SA LGBTIQ+ Rights Watch: August 2022

OUT LGBT Well-being in collaboration with MambaOnline publish a monthly overview of violations of the rights of LGBTIQ+ people in South Africa. We also look at the status of cases making their way through the criminal justice system. Here is our summary for August 2022.

  • South African poet and artist Ntsiki Mazwai caused a firestorm on social media in early August when she tweeted to her more than 360,000 followers: “Being a gay man does not qualify you to be a woman…. Youre a gay man…… That’s that. Please stop trying to erase us.” The post generated dozens of homophobic and transphobic comments in support of Mazwai’s views, with some applauding the poet for being “brave” enough to echo their sentiments. Many repeated the narrative that gay men are trying to be or “impersonate” women, asserted that gender is binary and immutable, and rejected the validity of transgender identities. Despite the vile homophobia and transphobia emanating from her post, Mazwai hunkered down on her own queerphobic views and continued to make offensive anti-LGBTIQ+ comments.
  • Hoërskool Rustenburg in North West punished matric student Desiré Duvenage by stripping her of some of her school honours after teachers saw a video of her celebrating her 18th birthday at a drag show. Accused of “immorality”, she was removed from the school’s Land Service (an environmental youth organisation) management team and her role as the chairperson. Following widespread criticism in the media, both the school and Land Service apologised, claiming miscommunication and procedural errors, and reinstated Duvenage and reversed any penalties against her.
  • Details surrounding the circumstances of the death of 24-year-old transgender woman Athule Mahlathini in the early hours of 7 August in the township of Motherwell, Gqeberha remain unclear. According to reports, Mahlathini was with her boyfriend in his shack when the man’s cousin, who also lived in the shack, arrived home. It’s claimed that the cousin was furious that his family member was “sleeping with a man in my house” and attacked Mahlathini. It’s alleged that after beating her unconscious, he poured paraffin over her and set her and the shack alight. A suspect has been arrested and was set to appear in court this week.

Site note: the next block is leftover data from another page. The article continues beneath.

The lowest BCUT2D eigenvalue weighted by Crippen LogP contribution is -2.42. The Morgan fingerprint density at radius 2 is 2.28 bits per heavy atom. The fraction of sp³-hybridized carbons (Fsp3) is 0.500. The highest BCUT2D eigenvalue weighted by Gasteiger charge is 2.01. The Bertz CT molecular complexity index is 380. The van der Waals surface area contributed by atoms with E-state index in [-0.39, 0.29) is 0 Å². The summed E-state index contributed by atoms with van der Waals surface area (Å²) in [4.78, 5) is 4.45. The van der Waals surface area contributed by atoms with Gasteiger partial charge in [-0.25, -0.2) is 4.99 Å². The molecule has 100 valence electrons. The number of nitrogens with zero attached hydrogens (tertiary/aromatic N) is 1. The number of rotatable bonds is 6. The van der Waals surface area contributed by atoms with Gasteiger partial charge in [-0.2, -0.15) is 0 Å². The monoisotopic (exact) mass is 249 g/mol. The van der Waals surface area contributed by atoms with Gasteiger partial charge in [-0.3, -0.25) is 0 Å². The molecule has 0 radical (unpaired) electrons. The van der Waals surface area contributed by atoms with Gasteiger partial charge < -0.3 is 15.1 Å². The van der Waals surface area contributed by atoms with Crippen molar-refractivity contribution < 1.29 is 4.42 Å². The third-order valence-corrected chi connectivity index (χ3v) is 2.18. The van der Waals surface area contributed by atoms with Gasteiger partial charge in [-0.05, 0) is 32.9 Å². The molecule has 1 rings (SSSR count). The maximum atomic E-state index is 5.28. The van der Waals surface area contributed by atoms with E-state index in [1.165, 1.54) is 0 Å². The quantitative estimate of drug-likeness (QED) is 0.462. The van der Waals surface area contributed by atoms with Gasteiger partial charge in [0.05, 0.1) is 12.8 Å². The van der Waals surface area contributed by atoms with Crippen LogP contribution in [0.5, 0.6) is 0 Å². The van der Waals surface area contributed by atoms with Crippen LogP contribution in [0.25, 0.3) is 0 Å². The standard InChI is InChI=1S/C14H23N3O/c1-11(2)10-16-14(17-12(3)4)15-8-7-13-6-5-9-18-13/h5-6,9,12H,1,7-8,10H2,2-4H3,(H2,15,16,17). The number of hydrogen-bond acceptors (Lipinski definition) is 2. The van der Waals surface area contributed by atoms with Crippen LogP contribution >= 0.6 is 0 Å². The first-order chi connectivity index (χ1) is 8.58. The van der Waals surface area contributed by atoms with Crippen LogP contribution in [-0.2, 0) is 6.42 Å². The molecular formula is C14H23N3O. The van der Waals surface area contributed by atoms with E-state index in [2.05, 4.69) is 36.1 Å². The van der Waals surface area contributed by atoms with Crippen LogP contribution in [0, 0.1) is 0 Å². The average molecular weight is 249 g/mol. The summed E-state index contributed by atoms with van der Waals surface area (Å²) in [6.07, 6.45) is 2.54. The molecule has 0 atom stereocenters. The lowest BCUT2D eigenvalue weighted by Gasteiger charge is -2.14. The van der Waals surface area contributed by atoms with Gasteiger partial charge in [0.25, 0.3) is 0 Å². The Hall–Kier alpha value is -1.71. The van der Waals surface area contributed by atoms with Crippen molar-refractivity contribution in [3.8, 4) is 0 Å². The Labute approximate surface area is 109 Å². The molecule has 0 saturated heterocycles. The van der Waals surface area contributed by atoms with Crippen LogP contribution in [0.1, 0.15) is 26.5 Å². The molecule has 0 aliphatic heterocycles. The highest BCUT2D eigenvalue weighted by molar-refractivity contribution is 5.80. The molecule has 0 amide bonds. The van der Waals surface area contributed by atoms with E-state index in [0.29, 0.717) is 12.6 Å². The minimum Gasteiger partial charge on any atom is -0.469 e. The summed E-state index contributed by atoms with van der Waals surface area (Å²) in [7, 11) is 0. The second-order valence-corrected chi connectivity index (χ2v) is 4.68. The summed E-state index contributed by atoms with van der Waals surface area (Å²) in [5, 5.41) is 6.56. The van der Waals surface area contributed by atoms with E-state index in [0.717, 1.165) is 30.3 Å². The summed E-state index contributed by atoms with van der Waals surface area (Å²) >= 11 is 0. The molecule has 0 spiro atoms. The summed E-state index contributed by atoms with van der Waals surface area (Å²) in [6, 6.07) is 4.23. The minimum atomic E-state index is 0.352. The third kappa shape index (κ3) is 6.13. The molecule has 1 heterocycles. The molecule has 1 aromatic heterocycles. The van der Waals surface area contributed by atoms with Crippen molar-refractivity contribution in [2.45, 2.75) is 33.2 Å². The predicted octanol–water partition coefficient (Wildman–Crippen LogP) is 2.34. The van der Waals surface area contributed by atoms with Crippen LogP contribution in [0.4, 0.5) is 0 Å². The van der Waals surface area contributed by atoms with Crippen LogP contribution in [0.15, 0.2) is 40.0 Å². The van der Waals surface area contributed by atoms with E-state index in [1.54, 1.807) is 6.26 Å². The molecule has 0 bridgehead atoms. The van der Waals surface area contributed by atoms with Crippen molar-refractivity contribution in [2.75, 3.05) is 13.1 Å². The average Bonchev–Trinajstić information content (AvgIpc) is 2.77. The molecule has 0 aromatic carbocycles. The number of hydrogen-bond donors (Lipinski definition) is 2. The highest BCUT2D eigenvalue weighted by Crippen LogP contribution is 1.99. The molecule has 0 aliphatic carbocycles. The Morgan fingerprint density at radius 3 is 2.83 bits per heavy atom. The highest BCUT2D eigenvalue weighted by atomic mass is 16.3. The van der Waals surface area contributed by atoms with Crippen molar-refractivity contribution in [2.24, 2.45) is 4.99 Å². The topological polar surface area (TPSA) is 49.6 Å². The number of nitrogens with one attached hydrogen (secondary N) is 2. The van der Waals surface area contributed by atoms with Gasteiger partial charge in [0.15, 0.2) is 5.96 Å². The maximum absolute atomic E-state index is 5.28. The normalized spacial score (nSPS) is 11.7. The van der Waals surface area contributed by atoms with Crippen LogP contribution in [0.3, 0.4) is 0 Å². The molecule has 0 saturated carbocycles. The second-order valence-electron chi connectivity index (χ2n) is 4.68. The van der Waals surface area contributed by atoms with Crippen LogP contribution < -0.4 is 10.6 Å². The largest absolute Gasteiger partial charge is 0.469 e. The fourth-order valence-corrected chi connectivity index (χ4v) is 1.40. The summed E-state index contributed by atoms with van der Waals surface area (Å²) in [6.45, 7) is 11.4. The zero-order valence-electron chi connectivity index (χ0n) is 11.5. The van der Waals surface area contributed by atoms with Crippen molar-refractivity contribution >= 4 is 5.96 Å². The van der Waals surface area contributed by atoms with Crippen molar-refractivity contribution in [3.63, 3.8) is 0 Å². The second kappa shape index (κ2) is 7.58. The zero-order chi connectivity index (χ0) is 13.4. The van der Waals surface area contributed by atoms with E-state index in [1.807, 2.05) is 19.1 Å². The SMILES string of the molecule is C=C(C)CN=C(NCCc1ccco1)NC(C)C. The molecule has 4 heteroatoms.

• On Tuesday 16 August, 15-year-old Soweto gay teen Tiro Moalusi was mocked by a student teacher as a “sissy boy” in front of his PJ Simelane Secondary School classmates. That afternoon, the devastated Tiro went to his aunt’s home where he tearfully told her that he could not live if he was going to be ridiculed for his sexuality for the rest of his life. A short time later, he took his own life by ingesting poison. The teacher has since been suspended and both the Gauteng Department of Education and the South African Council for Educators have launched investigations into the matter. In response, more than 24 civil society groups signed an open letter to the Minister of Basic Education, Angie Motshekga, demanding that she take action to ensure that schools are safe spaces for queer youth. OUT offered counselling support to the family and assisted with the costs of Tiro’s funeral.
  • The five-year-long case of the 2017 kidnapping and gang rape of a young gay man in Ceres in the Western Cape finally concluded with the sentencing of the three guilty criminals. Rodney Beukes and Peter John Adams each received 20-year sentences while a third individual – who was a minor at the time of the crime – was controversially only sentenced to 10 years in jail by the Worcester Magistrates Court. The survivor expressed his relief at receiving some measure of justice and closure.
  • In the latest development in the Steve Hofmeyr hate speech case, the singer has submitted a preliminary affidavit in response to the SA Human Rights Commission’s (SAHRC’s) demand that he apologises and pays R500,000 to an LGBTIQ+ group. Hofmeyr is challenging the SAHRC’s actions on technical grounds, arguing that the SAHRC’s Equality Court case against him was lodged in a court that does not have jurisdiction and that the commission did not follow the correct process before going to court. Hofmeyr is in trouble over his March social media statements that the LGBTIQ+ acronym includes the acceptance of bestiality and that the LGBTIQ+ community is in support of “grooming” children. OUT will continue to follow-up on the matter.

    If you’ve experienced or witnessed an LGBTIQ+ hate crime, hate speech or any other kind of LGBTIQ+ rights discrimination in South Africa, you can now report it anonymously on your phone at no cost.

    • Simply dial *134*382*5# and follow the instructions. If you wish, you can request to be called back for support.

     NB: South African phone companies have a pre-set time limit. After 120 seconds you will lose connection. However, if you redial *134*382*5# you can start where you left off.